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Posts Tagged ‘vellum’

  1. Bookbinder of the Month: Lori Sauer

    March 31, 2013 by Erin Fletcher


    Topiary by Cecil Stewart is about the art of clipping and sculpting foliage to maintain a clearly defined shape, like a geometric design or animal. In 1936, Topiary was published by Golden Cockerel Press in a limited letterpress edition on handmade paper with whimsical illustrations by Peter Baker Mill.

    topiary illustration

    In 2011, Lori Sauer completed a binding of Topiary in the dos rapporté structure. The binding is covered in reverse vellum dyed with leather dye. The spine is made up of 3 pieces covered in lizard skin and reverse goat. The boards have inlays of wire wrapped in silk and the spine has colured wire coils placed in cutout holes. The doublures and flyleaves are Japanese paper; the flyleaves have cutouts and ink decoration.

    The design is based around the layout of the text and the colours used in the illustrations.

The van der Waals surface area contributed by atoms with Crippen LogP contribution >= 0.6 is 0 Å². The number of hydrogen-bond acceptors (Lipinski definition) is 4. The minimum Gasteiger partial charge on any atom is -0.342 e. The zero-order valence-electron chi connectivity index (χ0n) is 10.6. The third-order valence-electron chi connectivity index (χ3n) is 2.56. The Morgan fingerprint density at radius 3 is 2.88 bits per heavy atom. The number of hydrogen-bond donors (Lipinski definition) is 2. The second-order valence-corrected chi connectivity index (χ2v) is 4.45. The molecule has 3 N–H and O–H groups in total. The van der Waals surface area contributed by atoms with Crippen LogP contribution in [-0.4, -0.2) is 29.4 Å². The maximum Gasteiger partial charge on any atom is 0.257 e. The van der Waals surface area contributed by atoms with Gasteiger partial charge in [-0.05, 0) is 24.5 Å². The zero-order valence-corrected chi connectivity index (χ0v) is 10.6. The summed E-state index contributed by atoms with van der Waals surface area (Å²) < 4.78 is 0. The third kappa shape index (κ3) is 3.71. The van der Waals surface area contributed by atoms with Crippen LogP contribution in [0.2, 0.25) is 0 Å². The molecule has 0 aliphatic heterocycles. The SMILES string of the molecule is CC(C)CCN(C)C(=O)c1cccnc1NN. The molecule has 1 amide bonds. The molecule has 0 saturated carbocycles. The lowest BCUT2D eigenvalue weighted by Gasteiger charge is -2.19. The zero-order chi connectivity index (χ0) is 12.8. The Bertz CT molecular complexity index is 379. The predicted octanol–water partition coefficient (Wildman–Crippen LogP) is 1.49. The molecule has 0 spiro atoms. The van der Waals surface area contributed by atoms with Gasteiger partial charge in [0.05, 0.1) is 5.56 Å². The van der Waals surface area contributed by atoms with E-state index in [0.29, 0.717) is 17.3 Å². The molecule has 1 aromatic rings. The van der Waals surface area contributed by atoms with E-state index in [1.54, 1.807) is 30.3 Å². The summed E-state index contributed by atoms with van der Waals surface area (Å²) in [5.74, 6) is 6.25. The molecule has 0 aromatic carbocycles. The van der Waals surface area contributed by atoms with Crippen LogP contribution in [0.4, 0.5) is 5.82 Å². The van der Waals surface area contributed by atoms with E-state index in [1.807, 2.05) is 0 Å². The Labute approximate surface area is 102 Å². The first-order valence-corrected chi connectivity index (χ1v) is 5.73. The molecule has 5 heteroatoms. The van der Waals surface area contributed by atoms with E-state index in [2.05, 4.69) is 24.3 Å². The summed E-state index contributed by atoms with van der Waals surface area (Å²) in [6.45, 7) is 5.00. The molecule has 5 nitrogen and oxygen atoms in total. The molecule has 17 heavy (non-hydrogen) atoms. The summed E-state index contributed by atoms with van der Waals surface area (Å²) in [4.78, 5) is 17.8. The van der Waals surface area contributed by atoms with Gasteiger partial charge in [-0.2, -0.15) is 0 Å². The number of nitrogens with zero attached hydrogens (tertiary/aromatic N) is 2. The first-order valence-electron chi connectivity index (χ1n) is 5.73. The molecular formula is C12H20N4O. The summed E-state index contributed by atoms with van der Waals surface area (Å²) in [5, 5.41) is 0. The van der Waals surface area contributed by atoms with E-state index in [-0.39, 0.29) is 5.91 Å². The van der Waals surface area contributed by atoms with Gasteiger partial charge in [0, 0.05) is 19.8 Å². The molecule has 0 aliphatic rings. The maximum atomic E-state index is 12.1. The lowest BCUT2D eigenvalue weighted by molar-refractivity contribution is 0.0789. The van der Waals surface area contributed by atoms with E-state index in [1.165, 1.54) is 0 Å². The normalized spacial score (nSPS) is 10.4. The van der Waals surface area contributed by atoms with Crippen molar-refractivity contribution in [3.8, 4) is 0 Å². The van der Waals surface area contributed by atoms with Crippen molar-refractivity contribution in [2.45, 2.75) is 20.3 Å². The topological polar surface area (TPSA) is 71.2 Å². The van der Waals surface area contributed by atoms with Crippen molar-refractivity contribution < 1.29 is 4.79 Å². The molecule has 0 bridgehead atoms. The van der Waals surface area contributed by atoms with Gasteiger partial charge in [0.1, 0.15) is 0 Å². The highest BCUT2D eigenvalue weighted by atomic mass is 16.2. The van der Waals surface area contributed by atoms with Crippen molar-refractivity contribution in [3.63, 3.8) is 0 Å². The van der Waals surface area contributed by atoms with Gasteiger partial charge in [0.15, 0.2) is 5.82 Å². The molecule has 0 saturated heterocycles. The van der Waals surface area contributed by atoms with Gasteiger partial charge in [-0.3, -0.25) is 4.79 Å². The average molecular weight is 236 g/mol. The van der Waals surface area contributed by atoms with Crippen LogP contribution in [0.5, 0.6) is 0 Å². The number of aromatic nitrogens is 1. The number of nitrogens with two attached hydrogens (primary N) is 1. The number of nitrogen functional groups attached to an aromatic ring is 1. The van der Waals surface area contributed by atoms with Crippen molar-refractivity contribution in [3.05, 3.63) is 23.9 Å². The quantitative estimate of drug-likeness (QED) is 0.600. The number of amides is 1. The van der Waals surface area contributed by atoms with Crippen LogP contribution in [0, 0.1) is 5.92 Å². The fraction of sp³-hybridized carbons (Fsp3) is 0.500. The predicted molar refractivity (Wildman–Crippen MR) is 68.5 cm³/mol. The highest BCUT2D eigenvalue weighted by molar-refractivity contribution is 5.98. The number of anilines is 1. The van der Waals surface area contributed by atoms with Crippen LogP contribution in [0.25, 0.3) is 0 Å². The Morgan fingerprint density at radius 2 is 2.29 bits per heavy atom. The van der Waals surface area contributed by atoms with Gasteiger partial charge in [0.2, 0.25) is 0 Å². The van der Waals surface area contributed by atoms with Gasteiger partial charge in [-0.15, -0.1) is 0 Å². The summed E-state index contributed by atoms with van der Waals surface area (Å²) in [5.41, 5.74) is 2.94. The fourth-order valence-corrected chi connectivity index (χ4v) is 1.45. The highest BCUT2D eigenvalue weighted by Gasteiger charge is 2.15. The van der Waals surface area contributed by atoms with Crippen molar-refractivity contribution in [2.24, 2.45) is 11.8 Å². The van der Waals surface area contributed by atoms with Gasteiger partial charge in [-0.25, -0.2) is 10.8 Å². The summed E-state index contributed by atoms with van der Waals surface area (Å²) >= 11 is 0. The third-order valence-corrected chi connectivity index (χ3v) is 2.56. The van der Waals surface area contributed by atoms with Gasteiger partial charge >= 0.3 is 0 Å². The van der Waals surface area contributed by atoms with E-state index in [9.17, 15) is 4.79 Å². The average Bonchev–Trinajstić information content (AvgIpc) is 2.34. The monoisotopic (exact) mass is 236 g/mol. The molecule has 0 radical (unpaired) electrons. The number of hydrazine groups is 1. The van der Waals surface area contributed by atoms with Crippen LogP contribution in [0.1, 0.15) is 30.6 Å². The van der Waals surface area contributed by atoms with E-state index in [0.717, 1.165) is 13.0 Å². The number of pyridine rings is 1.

2. Bookbinder of the Month: Lori Sauer

    March 24, 2013 by Erin Fletcher


    The Glass Room by Simon Mawer is a novel about a Jewish family and the house they built in Czechoslovakia prior to WWII. The house is based on the Villa Tugendhat, designed by the architect Mies van der Rohe in Brno in the late 1920s. The building was inscribed on the National List of Cultural Heritage in 1969 and after renovations is open to the public. The story in the novel details the plight of the family as they are forced to leave the country and the subsequent uses their house was put to.

    In 2009, Lori Sauer bound The Glass Room for the Man Booker Prize. The binding is a dos rapporté structure and is covered in two shades of vellum. The Perspex (also known as Plexiglass) inlays have dyed Tyvek underneath to simulate onyx. Lori had wanted to use real onyx as it was a major feature in the house, but the cost of having it thinly sliced for inlays was too high. The onyx wall is located in the living room of the house and is partially translucent, changing its appearance with the evening sun. The doublures are dyed Tyvek made to look similar to veins in onyx.

    The house and its design dominate the novel. It is a very modern building with large rooms and lots of glass. Built when art deco was at its peak, Lori chose to design a binding around the motifs and in the spirit of the architecture.

  3. Bookbinder of the Month: Lori Sauer

    March 17, 2013 by Erin Fletcher